This review has taken many different shapes over the last week and a half that I have spent with Anthem. If you’d asked me a week ago what I thought of Bioware’s first foray into the ‘games as a service’ category, I’d have told you I was tearing my hair out. Playing during the game’s week of early access, thanks to an EA Access Premier subscription, I was fighting through a seemingly endless barrage of game-breaking bugs, glitches and load times. These issues, I felt, were dramatically altering my perception of a game I thought I could otherwise enjoy. I decided to bide my time, and struggle through as best I could, but hold my review until after the day one patch dropped, which happened to release a day before ‘launch’, despite the gaming having been fully playable for six days prior. The patch promised to fix a lot of the issues I had with the game, so I waited. And I’m so glad I did; I am now properly addicted.
Some issues persist, but for the most part, the game works just fine now. After the most recent 1.03 update, I’ve not had any of the issues that I had been previously experiencing. On occasion, I would arrive at a waypoint and none of the enemies load, but I still take damage. A couple of times my game would crash, and sometimes take my PlayStation out with it. The only issues I have now include the Vault, where it seems to take too long to scrap un-needed loot, the Expedition Screen and squad UI not displaying what it ought to, and sometimes the inability to revive players and change which mission your tracking. The much talked about load times have been dramatically reduced but remain all too frequent.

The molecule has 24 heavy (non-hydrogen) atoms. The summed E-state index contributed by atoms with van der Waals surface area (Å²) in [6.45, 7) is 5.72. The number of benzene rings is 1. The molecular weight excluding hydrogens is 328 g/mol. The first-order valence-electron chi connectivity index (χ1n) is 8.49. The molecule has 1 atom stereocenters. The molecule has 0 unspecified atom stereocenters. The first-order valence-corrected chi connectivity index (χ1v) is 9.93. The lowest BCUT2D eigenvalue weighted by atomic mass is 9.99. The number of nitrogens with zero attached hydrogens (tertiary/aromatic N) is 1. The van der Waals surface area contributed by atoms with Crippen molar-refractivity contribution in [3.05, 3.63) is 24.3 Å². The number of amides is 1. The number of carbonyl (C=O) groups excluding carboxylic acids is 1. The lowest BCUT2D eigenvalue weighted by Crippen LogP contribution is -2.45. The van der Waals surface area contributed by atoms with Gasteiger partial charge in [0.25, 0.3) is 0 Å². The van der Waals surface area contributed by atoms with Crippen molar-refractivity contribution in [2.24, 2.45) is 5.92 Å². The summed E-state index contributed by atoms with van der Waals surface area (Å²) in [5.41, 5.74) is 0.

Now that it’s functioning better, I’m enjoying Anthem for what it is. The game we have now is really the beginning of something bigger, much in the way that Destiny, The Division and other ongoing games have evolved over time. I think Bioware has done a great job establishing the world and introducing a litany of characters, including Faye and Haluk brilliantly portrayed by Rochelle Neil and Nick E. Tarabay. There’s a lot of lore to sink your teeth into, and mounds of data entries to explore if you want to dig into it deeper. The story may be underwhelming and simple, and the bad guy so vanilla it hurts, but it’s relatively easy to follow and condenses a lot of this lore into a rather digestible narrative that can be wrapped up quickly. If you pay attention – which I understand can be difficult whilst in the squad’s party chat – there’s a decent enough plot to be enjoyed with big set-pieces, a couple of surprises and character development that mightn’t be comparable to Bioware’s previous work, but is at the least reminiscent. The post-credit scene, however, has me more excited about what is still to come; the story teases some far more interesting stuff that I’m sure will be explored in future story arcs. At the very least, I need to commend the main campaign for getting me invested in Anthem’s world.